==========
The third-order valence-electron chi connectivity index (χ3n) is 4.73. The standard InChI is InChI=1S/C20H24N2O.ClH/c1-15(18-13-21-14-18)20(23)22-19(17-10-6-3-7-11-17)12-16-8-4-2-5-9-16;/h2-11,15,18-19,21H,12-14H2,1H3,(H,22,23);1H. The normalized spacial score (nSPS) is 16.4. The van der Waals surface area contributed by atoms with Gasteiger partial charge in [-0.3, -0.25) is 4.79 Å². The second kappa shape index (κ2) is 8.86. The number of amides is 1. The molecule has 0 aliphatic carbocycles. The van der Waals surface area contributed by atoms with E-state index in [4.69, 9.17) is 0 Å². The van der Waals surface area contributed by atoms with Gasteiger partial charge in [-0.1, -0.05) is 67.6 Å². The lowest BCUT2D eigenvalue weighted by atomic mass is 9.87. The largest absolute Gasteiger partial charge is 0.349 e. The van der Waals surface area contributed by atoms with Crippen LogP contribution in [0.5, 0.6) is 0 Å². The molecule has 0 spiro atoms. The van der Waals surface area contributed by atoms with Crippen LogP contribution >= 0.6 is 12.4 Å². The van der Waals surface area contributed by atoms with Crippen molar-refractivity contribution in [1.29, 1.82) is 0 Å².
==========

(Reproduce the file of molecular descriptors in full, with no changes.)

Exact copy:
The third-order valence-electron chi connectivity index (χ3n) is 4.73. The standard InChI is InChI=1S/C20H24N2O.ClH/c1-15(18-13-21-14-18)20(23)22-19(17-10-6-3-7-11-17)12-16-8-4-2-5-9-16;/h2-11,15,18-19,21H,12-14H2,1H3,(H,22,23);1H. The normalized spacial score (nSPS) is 16.4. The van der Waals surface area contributed by atoms with Gasteiger partial charge in [-0.3, -0.25) is 4.79 Å². The second kappa shape index (κ2) is 8.86. The number of amides is 1. The molecule has 0 aliphatic carbocycles. The van der Waals surface area contributed by atoms with E-state index in [4.69, 9.17) is 0 Å². The van der Waals surface area contributed by atoms with Gasteiger partial charge in [-0.1, -0.05) is 67.6 Å². The lowest BCUT2D eigenvalue weighted by atomic mass is 9.87. The largest absolute Gasteiger partial charge is 0.349 e. The van der Waals surface area contributed by atoms with Crippen LogP contribution in [0.5, 0.6) is 0 Å². The molecule has 0 spiro atoms. The van der Waals surface area contributed by atoms with Crippen LogP contribution >= 0.6 is 12.4 Å². The van der Waals surface area contributed by atoms with Crippen molar-refractivity contribution in [1.29, 1.82) is 0 Å².